February 4

Apple Inc. (AAPL) Instructs Suppliers to Incur Hiring Fees Banning ‘Bonded Servitude’

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Apple Inc. (NASDAQ:AAPL) has moved to avert perception that workers working to develop its products are usually mistreated in terms of pay by ordering suppliers to incur the fees for hiring new staff. The Cupertino-based company is now requiring factories to pay recruitment fees instead of passing the same to the workers.

Apple Inc. (NASDAQ:AAPL)’s massive product line at times requires suppliers to source for new workers once a new iPhone or iPad has been introduced especially in instances of high demand in the market. Most of the employees are usually sourced from foreign countries where they are usually charged fees in exchange for the job, which is alleged to at times be more than one month’s pay.

Apple on discovering that fees charged was more than the one month’s pay ordered the suppliers to repay back. The suppliers were forced to pay up to $3.96 million to more than 4,500 foreign contractors. Apple Inc. (NASDAQ:AAPL) had initially affirmed commitment to prohibit any worker from incurring such an expense in a practice commonly referred to as bonded labor.

The giant hardware maker maintains that the fees need to be incurred by the suppliers since it usually bears it when paying up for any products delivered. Apple Inc. (NASDAQ:AAPL) among other companies were forced to shift their manufacturing overseas especially in Asia where costs are low, but has been marred by criticism for failing to ensure workers are paid well for any services rendered.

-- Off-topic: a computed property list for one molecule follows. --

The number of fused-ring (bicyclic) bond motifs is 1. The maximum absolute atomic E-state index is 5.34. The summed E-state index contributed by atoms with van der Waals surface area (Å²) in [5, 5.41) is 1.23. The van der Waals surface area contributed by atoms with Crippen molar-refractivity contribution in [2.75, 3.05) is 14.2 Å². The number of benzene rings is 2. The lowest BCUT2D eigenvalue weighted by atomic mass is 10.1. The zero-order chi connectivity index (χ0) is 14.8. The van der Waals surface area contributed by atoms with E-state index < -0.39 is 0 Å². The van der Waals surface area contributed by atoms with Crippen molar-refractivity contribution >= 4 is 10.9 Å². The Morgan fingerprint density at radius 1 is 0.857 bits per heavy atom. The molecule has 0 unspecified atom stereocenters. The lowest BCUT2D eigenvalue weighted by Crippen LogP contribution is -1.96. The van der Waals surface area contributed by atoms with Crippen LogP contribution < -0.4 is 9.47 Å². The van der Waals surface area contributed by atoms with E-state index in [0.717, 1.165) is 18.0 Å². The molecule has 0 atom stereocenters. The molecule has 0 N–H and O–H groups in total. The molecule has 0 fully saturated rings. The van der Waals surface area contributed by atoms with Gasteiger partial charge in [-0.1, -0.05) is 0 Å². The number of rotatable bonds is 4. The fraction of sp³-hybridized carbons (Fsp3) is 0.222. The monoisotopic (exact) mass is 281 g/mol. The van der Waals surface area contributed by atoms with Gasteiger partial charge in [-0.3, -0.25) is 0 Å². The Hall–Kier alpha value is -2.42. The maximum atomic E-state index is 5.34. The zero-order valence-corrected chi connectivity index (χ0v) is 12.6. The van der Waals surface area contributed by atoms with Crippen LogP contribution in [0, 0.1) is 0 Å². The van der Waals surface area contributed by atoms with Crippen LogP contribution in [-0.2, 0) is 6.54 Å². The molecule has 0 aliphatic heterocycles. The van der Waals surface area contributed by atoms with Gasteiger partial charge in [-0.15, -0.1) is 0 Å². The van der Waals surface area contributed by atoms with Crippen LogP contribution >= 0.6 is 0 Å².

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Advocate groups in China have been critical of Apple Inc. (NASDAQ:AAPL) Suppliers over allegations that workers are usually forced to work overtime to meet production demands while operating in unsafe environments. Apple limits work weeks in the factories to 60 hours. In 2013, some workers working on an iPhone camera component were abandoned in a plant for more than a month after the factory was shut down.

Apple Inc. (NASDAQ:AAPL) has also stated that it is trying to curtail the use of minerals from mines in conflict areas such as the Democratic Republic of Congo having more than doubled the number of verified conflict-free smelters.

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